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New Year's Traditions & Superstitions of Britain & Ireland


In my house, when the clock strikes midnight, the back door is flung open and then with a dash my husband races to the front door, to let the old year with any lingering bad luck blow out, and the New Year blow in.

But what other traditions and superstitions are observed around New Year? There are plenty to be found around Britain and Ireland!


Preventing Bad Luck

1. Never do your laundry on New Year's Day

You'll wash the good luck away. But that's no problem, you're wearing new clothing anyway, right?

2. Don't eat chicken on New Year's Day
It'll bring poverty in the coming year.

3. Debts
Speaking of poverty, it is believed by some that any debts from the previous year should be paid off before 1st January to ensure a prosperous coming year. Avoid lending money or paying anything off on 1st January itself, or you'll be paying things off for the rest of the year!

4. No dusting!
You'll brush all that sparkling New Year's good luck away! And seriously, who wants to be doing housework after a night of partying?

5. No crying please
Cry on New Year's Day, and you'll have a miserable time for the rest of the year.

6. Cats
Where would this list of superstitions be without a cat reference somewhere? If you hear a cat yowling during your New Year's Day promenade, be sure to turn around and head the other way. To continue would just be running into trouble.


To Encourage Good Luck

1. Wear new clothing
Greet the New Year looking good to ensure that you look and feel your best throughout the coming year, by wearing some new clothing on New Year's Day. Even if it is just that pair of socks your aunty Flo got you for Christmas.

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2. Lemons
When life gives you lemons, you cut them into slices and hang them from string over the front door. This is believed to keep evil spirits out!

3. Big portions
Eve Oiche na Coda Moire, or "Night of the Big Portion" is celebrated by some households in Ireland. There is a tradition of baking large cakes and then smashing them into pieces on New Year's Eve before eating the crumbs, to ensure a year of plenty. Buttered bread is sometimes left outside the front door overnight for the fairies, or gifted to neighbours. To follow such practices will ensure your cupboards are never empty over the coming year.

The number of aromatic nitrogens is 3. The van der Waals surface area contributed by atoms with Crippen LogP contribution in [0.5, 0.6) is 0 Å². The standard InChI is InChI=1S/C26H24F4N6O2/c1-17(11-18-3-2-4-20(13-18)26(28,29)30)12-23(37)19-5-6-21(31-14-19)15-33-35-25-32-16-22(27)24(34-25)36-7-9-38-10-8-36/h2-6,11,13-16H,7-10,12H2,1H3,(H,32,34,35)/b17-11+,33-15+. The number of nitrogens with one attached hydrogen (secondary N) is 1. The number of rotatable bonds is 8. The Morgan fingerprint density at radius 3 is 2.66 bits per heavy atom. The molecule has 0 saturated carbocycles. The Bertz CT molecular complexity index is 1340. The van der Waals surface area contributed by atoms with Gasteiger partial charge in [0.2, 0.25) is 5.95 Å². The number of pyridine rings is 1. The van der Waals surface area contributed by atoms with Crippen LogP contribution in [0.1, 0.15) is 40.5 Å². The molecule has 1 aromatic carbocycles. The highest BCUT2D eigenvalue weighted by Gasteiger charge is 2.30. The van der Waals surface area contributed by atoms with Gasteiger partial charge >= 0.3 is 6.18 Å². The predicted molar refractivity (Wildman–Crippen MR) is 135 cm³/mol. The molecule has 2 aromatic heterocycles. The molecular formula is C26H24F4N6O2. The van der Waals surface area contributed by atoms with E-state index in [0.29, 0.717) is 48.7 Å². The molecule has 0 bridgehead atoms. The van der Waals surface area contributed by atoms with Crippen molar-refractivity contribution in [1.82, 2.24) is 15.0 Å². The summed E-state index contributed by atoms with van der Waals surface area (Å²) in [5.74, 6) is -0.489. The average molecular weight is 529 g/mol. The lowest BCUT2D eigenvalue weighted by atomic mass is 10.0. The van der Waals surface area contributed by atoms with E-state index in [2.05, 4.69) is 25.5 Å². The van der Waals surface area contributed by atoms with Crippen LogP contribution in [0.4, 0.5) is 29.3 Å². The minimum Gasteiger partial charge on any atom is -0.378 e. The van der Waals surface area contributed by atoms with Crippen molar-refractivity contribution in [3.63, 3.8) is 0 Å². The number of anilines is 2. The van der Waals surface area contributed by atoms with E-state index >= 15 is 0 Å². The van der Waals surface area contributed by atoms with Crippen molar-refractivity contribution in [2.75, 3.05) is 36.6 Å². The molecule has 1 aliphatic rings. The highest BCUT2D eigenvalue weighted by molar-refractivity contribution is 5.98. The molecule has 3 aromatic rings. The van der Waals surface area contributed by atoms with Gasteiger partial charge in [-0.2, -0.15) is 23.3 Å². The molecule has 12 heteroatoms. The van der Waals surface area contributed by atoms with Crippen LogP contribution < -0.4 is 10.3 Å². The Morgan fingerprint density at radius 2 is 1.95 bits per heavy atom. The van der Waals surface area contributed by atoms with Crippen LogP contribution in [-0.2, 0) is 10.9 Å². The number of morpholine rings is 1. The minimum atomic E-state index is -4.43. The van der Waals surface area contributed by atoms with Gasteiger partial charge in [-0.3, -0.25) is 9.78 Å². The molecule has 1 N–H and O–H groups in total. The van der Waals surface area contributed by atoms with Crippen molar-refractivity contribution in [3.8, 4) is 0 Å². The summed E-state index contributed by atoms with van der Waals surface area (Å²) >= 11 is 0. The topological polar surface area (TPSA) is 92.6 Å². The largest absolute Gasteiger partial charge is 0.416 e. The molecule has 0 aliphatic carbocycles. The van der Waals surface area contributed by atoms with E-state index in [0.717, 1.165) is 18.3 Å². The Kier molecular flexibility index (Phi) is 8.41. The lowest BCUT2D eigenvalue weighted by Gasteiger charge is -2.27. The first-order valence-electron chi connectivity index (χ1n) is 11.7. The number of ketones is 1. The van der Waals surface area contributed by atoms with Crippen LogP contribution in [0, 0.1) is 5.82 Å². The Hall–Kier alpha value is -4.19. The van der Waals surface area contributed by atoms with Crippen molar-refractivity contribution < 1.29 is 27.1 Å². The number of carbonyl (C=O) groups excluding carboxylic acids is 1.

4. Start as you mean to go on
The Welsh are a stoic lot, and some believe that however you conduct yourself and your emotions on New Year's Day will follow through with you for the rest of the year. So arguments are meant to be avoided!

5. De-clutter!
By cleaning the house and removing all of the old tat and junk, you'll ensure harmony and a sense of orderliness throughout the year to come. Remember to get that dusting done before New Year's Day though...

6. See in the New Year with a bang!
We're all familiar with fireworks, but banging pots and pans, blowing whistles, and making an outright din are said to drive evil spirits away and bring harmony into the home.



This seems to appear throughout Great Britain, and helps ensure luck to the household for the coming year. This relies on who the first visitor is after the clock strikes midnight. Although the person who places the first-foot into the house may be a resident of the house, the rule is that they mustn't be inside the house before midnight itself.

In Northern England and Scotland, the first-foot is the first person to enter the home on New Year's Day. It is desirable that they are dark haired and tall in order to bring good luck to the home, but should they be red-headed then bad fortune will follow. (Sorry redheads, I personally love the colour!) They're not so fussy in Yorkshire; the first footer can have any colour hair at all, but the first-footer must be male.

This is also practiced on the Isle of Man, which is located off the coast of North East England, where they call it qualtagh in Manx Gaelic.

In Worcestershire, one of England's inner counties, the first carol singer spotted is grabbed and pulled through the house to bring good luck to the household. It's hardly any wonder we don't see many carol singers in these parts after Christmas any more!

Depending on family customs, the first-footer brings with him gifts that have specific blessings attached:

  • Bread, so that there is always food in the house;
  • Salt, so that it may be flavoured;
  • Coal, to bring warmth to the home;
  • A silver coin, to bring financial prosperity;
  • Fronds of evergreen, to bless the householders with long life;
  • And drink, to bring good cheer!

An interesting tradition, it is not certain where the origins may have come from. However, there is a similar practice in Sweden which hints that it might have been settlers from this northern land that brought the custom with them when they went a'viking. It could also have origins from Roman and Greek practices, being a relic from the old festival of Saturnalia.


Happy New Year!

Well there you have it; a few superstitions that are observed as part of the New Year celebrations. Do you have any that you follow where you are? I'd love to hear about them, so please share them in the comments.


© 2018 Pollyanna Jones

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